Luminous realm of values
Christopher Hitchens used to tell a story. A good natured but stupid 'nature' class teacher, Mrs Jean Watts, had one day ventured to explain that grass and leaves were green as god's gift to mankind. He paraphrased her: 'This is an excellent thing and proof of the glory of god, because he could have made vegetation orange or red, something that would clash with our eyes, whereas green is the most restful colour for our eyes!' Nine-year-old Hitchens concluded: 'That's bullshit!' Bang. Done. The Eureka moment from which he extrapolated all the other idiocies that flow from humans presuming to speak for god.
For me the matter was less certain and more complex, but no less fundamental. And it applies much more widely than just to matters of religious authority proper. The purview is all human reasoning.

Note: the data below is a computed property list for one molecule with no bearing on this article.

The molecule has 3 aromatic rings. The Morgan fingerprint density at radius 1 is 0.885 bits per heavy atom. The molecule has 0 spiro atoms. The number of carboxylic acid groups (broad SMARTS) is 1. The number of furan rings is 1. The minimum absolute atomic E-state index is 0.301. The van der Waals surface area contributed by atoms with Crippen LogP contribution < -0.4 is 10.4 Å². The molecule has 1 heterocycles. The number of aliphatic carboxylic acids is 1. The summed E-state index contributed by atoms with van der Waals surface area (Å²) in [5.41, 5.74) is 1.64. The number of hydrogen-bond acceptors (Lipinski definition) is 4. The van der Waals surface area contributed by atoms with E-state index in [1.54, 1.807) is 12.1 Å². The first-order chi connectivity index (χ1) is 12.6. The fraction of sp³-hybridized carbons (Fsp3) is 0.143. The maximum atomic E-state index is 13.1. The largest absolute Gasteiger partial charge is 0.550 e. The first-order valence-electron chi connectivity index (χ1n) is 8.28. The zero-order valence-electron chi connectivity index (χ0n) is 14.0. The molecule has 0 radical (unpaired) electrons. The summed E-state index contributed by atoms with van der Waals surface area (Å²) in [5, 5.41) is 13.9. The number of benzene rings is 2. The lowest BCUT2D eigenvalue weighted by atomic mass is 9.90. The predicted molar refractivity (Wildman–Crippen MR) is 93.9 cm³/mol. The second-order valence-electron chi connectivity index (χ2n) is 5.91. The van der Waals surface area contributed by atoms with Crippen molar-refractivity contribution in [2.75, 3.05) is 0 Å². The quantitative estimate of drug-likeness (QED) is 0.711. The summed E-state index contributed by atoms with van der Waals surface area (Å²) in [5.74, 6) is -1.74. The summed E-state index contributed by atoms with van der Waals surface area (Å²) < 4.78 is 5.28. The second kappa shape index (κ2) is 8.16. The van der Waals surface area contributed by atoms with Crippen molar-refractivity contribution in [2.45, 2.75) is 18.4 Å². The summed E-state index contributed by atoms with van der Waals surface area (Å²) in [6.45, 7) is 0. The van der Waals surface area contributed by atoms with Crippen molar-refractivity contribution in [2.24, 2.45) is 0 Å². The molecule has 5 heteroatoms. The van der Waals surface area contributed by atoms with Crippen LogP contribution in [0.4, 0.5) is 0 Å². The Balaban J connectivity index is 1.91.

Let's take a detour via Jean Paul Sartre's 1946 lecture, 'Existentialism and Humanism', which some have argued should have been translated as 'Existentialism is a Humanism'. The distinction is not as inconsequential as it may seem. The translation of this lecture from the French by Philip Mairet contains the sentence: 'Thus we have neither behind us, nor before us in a luminous realm of values, any means of justification or excuse.' A sentence that, when considered carefully, is not just profound, but one of the most elegant literary renditions of any idea in the modern era. In fact, it was such a perfect phrasing that I wondered whether there had been a mistranslation of 'numinous' for 'luminous'. I had to check various sources, but in those I can lay my hands on it is at least a universal mistake, if it is a mistake at all.